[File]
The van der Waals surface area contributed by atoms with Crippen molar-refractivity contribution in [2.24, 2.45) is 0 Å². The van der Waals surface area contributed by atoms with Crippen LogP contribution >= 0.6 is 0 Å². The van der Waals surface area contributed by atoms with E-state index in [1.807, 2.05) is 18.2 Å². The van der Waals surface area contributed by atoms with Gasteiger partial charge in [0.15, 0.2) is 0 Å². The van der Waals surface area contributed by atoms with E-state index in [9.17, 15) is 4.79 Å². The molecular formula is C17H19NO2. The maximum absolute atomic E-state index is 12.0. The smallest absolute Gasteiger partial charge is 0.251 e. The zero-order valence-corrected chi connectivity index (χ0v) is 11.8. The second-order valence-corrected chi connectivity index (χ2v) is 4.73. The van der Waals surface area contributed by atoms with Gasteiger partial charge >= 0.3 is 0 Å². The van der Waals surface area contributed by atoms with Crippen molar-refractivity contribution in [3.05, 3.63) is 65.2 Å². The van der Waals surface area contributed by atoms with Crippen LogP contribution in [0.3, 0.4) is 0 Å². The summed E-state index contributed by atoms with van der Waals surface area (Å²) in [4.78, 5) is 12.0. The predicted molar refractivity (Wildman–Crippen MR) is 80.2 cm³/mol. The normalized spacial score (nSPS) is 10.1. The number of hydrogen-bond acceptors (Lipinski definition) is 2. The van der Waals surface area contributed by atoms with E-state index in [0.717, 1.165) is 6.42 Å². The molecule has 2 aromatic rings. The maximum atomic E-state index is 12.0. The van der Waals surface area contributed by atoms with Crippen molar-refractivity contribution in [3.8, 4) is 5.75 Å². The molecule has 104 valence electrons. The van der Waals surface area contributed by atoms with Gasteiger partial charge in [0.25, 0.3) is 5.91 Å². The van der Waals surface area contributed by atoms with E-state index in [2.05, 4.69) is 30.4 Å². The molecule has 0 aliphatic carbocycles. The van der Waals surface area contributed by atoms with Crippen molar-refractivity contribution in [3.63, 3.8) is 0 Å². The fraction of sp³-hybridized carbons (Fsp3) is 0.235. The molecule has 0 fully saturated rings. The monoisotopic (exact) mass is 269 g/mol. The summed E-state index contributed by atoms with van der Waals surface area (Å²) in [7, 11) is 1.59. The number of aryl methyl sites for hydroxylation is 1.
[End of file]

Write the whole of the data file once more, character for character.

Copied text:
The van der Waals surface area contributed by atoms with Crippen molar-refractivity contribution in [2.24, 2.45) is 0 Å². The van der Waals surface area contributed by atoms with Crippen LogP contribution >= 0.6 is 0 Å². The van der Waals surface area contributed by atoms with E-state index in [1.807, 2.05) is 18.2 Å². The van der Waals surface area contributed by atoms with Gasteiger partial charge in [0.15, 0.2) is 0 Å². The van der Waals surface area contributed by atoms with E-state index in [9.17, 15) is 4.79 Å². The molecular formula is C17H19NO2. The maximum absolute atomic E-state index is 12.0. The smallest absolute Gasteiger partial charge is 0.251 e. The zero-order valence-corrected chi connectivity index (χ0v) is 11.8. The second-order valence-corrected chi connectivity index (χ2v) is 4.73. The van der Waals surface area contributed by atoms with Gasteiger partial charge >= 0.3 is 0 Å². The van der Waals surface area contributed by atoms with Crippen molar-refractivity contribution in [3.05, 3.63) is 65.2 Å². The van der Waals surface area contributed by atoms with Crippen LogP contribution in [0.3, 0.4) is 0 Å². The summed E-state index contributed by atoms with van der Waals surface area (Å²) in [4.78, 5) is 12.0. The predicted molar refractivity (Wildman–Crippen MR) is 80.2 cm³/mol. The normalized spacial score (nSPS) is 10.1. The number of hydrogen-bond acceptors (Lipinski definition) is 2. The van der Waals surface area contributed by atoms with E-state index in [0.717, 1.165) is 6.42 Å². The molecule has 2 aromatic rings. The maximum atomic E-state index is 12.0. The van der Waals surface area contributed by atoms with Crippen molar-refractivity contribution in [3.8, 4) is 5.75 Å². The molecule has 104 valence electrons. The van der Waals surface area contributed by atoms with Gasteiger partial charge in [0.25, 0.3) is 5.91 Å². The van der Waals surface area contributed by atoms with E-state index in [2.05, 4.69) is 30.4 Å². The molecule has 0 aliphatic carbocycles. The van der Waals surface area contributed by atoms with Crippen molar-refractivity contribution in [3.63, 3.8) is 0 Å². The fraction of sp³-hybridized carbons (Fsp3) is 0.235. The molecule has 0 fully saturated rings. The monoisotopic (exact) mass is 269 g/mol. The summed E-state index contributed by atoms with van der Waals surface area (Å²) in [7, 11) is 1.59. The number of aryl methyl sites for hydroxylation is 1.